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Dementia 101

Young hands holding older hands.

Dementia is a medical condition that changes a person's ability to think independently and react to common situations. Symptoms can include short-term memory changes, confusion, difficulty finding the right words to say, changes in mood, loss of interest in things someone once enjoyed, difficulty completing normal tasks, and repeating tasks. Dementia is a brain disease that has no cure. However, medications can help ease symptoms.

We don't yet know what causes dementia. The most common risk factors, according to the National Institute on Aging, are: age, alcohol use, diabetes, down syndrome, genetics, high blood pressure, clogged arteries, mental illness, and smoking.

Alzheimer’s Disease is perhaps the most well-known type of dementia, but there are other types, including vascular dementia, Lewy body dementia, frontotemporal dementia, Wernicke-Korsakoff Syndrome, and Huntington’s disease. Because each type is different, getting the correct diagnosis from a health care provider is key to understanding how your or your loved one’s dementia will progress. Knowing what to expect will make caregiving easier and more fulfilling.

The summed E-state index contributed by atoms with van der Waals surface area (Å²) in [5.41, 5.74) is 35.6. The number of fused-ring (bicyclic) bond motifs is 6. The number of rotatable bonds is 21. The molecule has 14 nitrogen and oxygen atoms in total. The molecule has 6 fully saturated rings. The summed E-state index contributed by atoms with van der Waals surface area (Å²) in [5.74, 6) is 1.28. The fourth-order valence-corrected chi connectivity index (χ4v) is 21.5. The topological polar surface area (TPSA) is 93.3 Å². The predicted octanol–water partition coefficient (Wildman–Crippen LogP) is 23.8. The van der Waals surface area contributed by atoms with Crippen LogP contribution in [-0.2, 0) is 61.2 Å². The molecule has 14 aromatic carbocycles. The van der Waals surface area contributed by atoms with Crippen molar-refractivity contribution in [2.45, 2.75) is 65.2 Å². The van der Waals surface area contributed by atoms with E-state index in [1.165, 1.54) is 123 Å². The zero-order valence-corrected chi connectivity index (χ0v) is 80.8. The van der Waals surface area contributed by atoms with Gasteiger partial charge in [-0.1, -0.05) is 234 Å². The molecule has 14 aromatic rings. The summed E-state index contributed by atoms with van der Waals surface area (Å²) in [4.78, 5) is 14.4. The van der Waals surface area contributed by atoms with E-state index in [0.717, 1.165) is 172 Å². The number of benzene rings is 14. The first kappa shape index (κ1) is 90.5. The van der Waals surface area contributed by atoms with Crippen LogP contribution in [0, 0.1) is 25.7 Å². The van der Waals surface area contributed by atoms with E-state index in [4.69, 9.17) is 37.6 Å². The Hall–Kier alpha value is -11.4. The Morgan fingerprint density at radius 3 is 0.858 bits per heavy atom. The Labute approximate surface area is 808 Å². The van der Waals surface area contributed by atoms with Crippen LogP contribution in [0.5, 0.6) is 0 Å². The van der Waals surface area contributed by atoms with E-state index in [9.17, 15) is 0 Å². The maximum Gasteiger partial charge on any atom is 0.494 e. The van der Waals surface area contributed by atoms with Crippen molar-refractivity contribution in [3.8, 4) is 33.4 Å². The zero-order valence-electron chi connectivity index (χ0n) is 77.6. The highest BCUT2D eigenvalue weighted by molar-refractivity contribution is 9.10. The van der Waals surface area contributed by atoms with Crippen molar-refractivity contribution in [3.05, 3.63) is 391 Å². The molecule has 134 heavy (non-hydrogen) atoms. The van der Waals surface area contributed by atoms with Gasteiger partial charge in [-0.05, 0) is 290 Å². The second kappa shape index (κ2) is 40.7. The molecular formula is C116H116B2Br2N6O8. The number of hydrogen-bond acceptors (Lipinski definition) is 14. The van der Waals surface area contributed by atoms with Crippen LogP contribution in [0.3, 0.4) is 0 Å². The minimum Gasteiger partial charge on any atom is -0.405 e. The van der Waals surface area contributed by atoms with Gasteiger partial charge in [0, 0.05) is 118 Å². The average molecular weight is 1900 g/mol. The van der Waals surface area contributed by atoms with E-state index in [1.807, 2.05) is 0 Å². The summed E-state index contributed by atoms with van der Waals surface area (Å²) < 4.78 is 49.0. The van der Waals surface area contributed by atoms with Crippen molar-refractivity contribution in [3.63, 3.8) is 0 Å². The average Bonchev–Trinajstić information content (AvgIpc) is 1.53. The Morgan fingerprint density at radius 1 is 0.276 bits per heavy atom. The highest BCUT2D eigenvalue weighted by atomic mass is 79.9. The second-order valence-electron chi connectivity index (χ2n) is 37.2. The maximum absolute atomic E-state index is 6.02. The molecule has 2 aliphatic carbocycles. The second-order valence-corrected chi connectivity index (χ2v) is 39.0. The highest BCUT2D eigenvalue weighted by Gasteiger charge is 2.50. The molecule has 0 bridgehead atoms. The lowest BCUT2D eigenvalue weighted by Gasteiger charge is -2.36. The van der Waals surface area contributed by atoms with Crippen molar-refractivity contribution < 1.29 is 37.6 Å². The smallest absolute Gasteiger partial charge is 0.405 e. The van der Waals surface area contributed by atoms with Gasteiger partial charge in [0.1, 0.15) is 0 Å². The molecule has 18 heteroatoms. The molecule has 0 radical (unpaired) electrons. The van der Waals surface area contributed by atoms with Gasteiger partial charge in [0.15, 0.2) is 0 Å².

Several medical conditions common in older adults can cause short-term memory loss and confusion and may look like dementia. These can usually be treated and include  urinary tract infection, vitamin B and B12 deficiencies, dehydration, malnutrition, anesthesia, stress, depression, medication, and lack of sleep. This is another reason why talking to a health care provider about your concerns and symptoms is important.